Peru's presidential runoff election too close to call

Peru's presidential runoff election too close to call

The vote pits a left-wing teacher and populist political newcomer, Pedro Castillo, against a household name, right-winger Keiko Fujimori, the daughter of jailed ex-President Alberto Fujimori.

Pedro Castillo, 51, is a relatively new face on the political stage, and was the unexpected victor in the first round vote in April.

In this 24 March, 2021 file photo, presidential candidate Keiko Fujimori waves to supporters as she campaigns on the outskirts of Lima, Peru.

Polls in the runoff election are to open at 7am (local time) in most of the country's 11,700 voting centres, with official results starting to arrive from 11:30pm.

"It's necessary to see how citizens mobilize and participate openly without fear, hate, apprehension and without worry, ' stated Castillo". Above everything is Peru.

The new president will be taking on a country in crisis as Peru struggles with a recession and the highest coronavirus death rate per capita in the world.

Piero Corvetto, head of Peru's top electoral body (ONPE) warned that many polling stations from rural areas - Castillo's stronghold - had yet to be tallied. The breakdown of the ballots yet to be counted - some from overseas that tend to favor Fujimori but more from rural areas where Castillo has been outperforming - suggests Fujimori's path to victory is narrowing.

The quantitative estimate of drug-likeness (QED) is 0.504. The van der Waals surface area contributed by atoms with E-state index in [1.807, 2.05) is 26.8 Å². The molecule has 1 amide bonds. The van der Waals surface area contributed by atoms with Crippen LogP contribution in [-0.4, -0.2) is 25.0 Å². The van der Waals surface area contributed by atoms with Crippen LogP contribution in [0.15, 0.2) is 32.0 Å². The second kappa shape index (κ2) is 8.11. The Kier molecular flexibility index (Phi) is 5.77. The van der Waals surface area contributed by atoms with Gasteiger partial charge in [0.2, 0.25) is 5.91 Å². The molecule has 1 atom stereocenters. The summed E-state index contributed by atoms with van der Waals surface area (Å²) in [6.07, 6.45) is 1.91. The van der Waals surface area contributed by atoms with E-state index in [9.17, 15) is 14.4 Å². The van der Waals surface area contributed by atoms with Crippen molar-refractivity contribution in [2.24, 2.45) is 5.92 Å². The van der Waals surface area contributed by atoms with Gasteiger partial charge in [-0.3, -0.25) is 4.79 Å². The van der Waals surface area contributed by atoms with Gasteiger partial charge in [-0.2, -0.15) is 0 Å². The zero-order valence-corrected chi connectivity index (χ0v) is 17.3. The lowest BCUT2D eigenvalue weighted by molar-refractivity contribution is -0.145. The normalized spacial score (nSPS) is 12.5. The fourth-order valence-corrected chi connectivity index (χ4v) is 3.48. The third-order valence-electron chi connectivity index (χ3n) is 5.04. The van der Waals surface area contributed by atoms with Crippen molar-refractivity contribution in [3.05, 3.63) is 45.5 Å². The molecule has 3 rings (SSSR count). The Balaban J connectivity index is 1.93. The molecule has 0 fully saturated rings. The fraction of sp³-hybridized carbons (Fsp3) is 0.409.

But his government collapsed amid accusations of grand-scale corruption and he is now serving a 25-year jail sentence for ordering the extrajudicial killings of suspected subversives, most of whom turned out to have nothing to do with Shining Path.

Ms Fujimori, who lost the 2016 election by just 40,000 votes, has said it was a mistake for her not to ask for a recount.

"The country is divided ideologically into two blocs", Jorge Montoya, a congressman-elect for the conservative Popular Renovation Party, said in a TV interview on Sunday evening.

Both Mr Castillo and Ms Fujimori recently sought to reassure voters by signing an "oath for democracy" in which they pledged to protect the independence of the powers of the state.

In a news conference, Ms Fujimori alleged that there had been a "strategy by Peru Libre [Free Peru, the party of Mr Castillo] to distort and delay the results which reflect the popular will".

Ruth Rojas, a Peruvian mother whose daughter has a disability and who says she lives in deep poverty, said she believed neither of the candidates' vows. He has also said he wants to rewrite the country's constitution "to end all inequalities", and that "human rights have to be a priority".

Seeking to appeal to Peru's poor and underprivileged, Fujimori has promised various bonuses to people, including a $2,500 one-time payment to each family with at least one COVID-19 victim.

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